Yesterday, I began to walk through Psalm 101, observing the ways that verses 1–4 teach us about personal righteousness. Today, we will return to that psalm in order to see what verses 5–8 tell us about public justice. As I defined it in my sermon on Psalm 101, public justice can be defined as actions that promote the well-being of others, based upon the righteousness of God.
The two words “promote” and “based upon” are where the action is in this definition. As I explained yesterday, personal righteousness is necessary for justice to endure, thus explaining how I understand the relationship between God’s righteousness and justice. Today, I will explain what it means to promote the well-being of others. As Kevin DeYoung and Greg Gilbert (The Mission of the Church) note, there are times when the word justice, and “social justice” especially, are unhelpful. One reason is that acts of charity might be better described in terms of compassion and loving opportunities for service rather than justice and moral responsibilities to correct the world’s problems.
I agree. Yet, when defined appropriately—in terms of impartial processes and not equivalent outcomes—I do believe it is possible to speak of justice in terms of promoting the well-being of others, in the sense that justice protects the vulnerable, assists the needy, and looks for ways to improve opportunities for others to enjoy God’s blessings—especially eternal blessings.
In what follows, I will attempt to show what public justice looks like, as we consider five truths from Psalm 101. But first let me summarize all that we have discovered about God’s justice in Psalms 97–101. Continue reading
Over the last few weeks, our church has been thinking about justice from the Psalms. In Psalm 97, we saw that God himself is the source and standard of justice. In Psalm 98, we discovered how God “does” justice in justifying the ungodly by providing a legal substitute. And in Psalm 99, we saw how priestly mediators served to bring justice from God’s temple to God’s people, and from Zion to the ends of the earth.
In what follows, I will conclude the message of Psalm 99 in three points of application about justice. Continue reading
On Sunday, I explained from Psalm 98 how God justifies sinners and demonstrates that he is both just and justifier (Rom. 3:26). From that message, let me synthesize five more truths about justice. These build upon three truths about justice from Psalm 97, and they continue to assist our understanding of justice as the Bible presents it.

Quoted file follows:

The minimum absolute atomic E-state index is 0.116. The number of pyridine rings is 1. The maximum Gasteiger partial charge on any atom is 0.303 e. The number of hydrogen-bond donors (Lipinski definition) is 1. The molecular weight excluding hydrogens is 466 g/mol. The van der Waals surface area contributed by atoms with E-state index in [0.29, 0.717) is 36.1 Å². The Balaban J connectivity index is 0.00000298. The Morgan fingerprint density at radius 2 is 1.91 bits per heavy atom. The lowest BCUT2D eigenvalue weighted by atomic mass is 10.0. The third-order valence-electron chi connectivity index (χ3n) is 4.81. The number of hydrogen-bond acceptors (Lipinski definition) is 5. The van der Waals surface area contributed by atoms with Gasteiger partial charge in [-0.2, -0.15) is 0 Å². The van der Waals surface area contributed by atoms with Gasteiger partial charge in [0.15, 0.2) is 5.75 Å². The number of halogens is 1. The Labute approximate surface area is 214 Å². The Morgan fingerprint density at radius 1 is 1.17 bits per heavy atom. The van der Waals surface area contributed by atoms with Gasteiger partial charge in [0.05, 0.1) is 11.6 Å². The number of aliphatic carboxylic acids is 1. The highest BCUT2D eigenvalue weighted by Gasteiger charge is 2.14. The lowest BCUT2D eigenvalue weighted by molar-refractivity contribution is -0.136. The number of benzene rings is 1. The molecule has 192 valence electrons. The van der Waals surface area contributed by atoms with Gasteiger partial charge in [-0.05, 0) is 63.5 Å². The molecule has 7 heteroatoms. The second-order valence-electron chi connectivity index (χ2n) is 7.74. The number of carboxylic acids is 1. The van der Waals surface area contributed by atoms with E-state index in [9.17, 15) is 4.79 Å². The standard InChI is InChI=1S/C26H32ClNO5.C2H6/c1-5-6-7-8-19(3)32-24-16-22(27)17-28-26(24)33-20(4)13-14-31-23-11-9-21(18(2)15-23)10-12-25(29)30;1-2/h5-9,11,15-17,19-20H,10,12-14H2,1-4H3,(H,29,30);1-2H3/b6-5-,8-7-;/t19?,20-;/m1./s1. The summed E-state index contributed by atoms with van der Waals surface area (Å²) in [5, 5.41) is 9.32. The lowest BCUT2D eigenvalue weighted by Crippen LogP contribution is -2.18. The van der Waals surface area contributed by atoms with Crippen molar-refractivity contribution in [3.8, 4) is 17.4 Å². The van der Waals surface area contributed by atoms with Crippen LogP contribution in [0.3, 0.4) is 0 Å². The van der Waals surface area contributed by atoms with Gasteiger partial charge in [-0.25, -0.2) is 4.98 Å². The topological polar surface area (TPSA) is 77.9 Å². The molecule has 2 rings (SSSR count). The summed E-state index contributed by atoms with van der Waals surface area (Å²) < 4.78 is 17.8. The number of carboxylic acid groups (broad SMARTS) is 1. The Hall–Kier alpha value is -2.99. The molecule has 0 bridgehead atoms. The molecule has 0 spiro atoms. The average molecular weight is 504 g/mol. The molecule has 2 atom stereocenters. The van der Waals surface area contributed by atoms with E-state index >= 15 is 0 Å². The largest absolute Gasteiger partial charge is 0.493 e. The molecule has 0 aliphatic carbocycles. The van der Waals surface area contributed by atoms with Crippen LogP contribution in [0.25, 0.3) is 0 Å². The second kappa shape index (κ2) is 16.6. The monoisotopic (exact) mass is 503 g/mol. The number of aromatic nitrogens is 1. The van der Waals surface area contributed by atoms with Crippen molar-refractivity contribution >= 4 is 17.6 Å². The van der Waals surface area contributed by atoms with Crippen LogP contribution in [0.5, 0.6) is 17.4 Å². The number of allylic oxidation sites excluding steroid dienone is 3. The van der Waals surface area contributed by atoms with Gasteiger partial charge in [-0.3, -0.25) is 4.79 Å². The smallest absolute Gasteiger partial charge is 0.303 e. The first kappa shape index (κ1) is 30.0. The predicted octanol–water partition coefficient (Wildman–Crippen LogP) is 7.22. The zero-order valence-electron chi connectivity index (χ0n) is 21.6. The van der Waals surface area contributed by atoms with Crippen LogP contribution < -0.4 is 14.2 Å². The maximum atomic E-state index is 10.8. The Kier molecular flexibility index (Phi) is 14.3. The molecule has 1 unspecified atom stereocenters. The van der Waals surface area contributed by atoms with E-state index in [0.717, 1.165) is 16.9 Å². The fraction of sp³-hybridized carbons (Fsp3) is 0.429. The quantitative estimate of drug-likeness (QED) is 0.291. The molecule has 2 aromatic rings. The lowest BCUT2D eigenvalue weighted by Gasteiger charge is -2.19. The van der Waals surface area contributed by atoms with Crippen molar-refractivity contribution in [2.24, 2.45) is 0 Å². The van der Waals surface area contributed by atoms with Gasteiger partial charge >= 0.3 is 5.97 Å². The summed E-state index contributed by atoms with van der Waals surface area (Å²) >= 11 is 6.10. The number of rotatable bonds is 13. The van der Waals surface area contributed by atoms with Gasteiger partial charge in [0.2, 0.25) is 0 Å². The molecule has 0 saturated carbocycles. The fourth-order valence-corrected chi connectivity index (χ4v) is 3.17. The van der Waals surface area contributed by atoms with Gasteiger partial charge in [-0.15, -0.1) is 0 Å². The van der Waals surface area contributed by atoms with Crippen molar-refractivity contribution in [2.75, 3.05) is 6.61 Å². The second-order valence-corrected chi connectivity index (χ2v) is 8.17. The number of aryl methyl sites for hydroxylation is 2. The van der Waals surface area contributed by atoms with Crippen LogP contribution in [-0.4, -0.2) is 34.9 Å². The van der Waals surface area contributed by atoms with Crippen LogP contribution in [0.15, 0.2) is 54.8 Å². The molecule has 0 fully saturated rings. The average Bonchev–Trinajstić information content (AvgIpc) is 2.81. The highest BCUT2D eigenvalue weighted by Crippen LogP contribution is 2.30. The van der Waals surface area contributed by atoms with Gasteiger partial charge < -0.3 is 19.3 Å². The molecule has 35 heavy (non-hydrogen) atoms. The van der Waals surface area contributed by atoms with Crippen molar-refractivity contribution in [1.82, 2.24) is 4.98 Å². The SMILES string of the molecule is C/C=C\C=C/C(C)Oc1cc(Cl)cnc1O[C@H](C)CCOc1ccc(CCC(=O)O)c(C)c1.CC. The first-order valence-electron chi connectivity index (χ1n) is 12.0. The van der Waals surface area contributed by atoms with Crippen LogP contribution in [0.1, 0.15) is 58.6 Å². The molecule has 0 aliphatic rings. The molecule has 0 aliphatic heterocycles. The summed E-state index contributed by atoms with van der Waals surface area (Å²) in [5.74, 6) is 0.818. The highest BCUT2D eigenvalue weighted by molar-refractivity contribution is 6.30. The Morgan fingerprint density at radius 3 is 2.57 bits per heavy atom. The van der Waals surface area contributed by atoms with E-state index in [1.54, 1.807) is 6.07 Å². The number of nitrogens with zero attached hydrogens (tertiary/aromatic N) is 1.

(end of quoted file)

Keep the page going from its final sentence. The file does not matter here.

What Psalm 98 Teaches Us about Justice
Because salvation means different things to different people, it is always important to define salvation from the Bible itself. In Psalm 98, therefore, we need to see how salvation is presented. And importantly, we will see that salvation comes from God’s justifying justice.
In other words, salvation is not simply the victorious defeat of God’s enemies for his people, nor is it the dismissal of guilt from his people without a legal solution, nor is it the liberation of oppressed people regardless of their sin. Rather, as we learn from Psalm 98, salvation is grounded in the events of redemptive history which turn on the exodus. In fact, we can find at least five truths about justice in Psalm 98. Continue reading
This week’s sermon on Psalm 98 continues our series in the Psalms which looks at the theme of God’s justice. Last week, we learned that God is the source and standard of justice. His kingdom is the place where his justice comes from heaven to earth.
This week, we see how God brings justice to the earth through the just justification of the unjust. This truth is most clearly articulated in places like Romans and Galatians, but we also find it in places like the Psalms. And this week I show from Psalm 98 how we can better understand God’s justifying justice. You can listen to the sermon or watch the video below.
Last Sunday, I suggested the source and substance of true justice comes down from Yahweh, the God of heaven and king over all creation. As he brings his rule from heaven to earth—the enthronement described in Psalm 93–100—he establishes his kingdom in righteousness and justice (Psalm 97:2).
In the fulness of time, this kingdom came in the person and work of Jesus Christ. And now, with the full disclosure of God in his inspired Word, we have all that we need for life and godliness, righteousness and justice—i.e., all that we need, until the God of justice returns and makes all things right on the last day.
You can watch the sermon from last week to a get sense of the message of Psalm 97, but today, I want to consider what God’s kingdom justice means for us living in a time between Christ’s two advents. What follows are three points of application from Psalm 97. These will also prepare the way for our consideration of Psalm 98.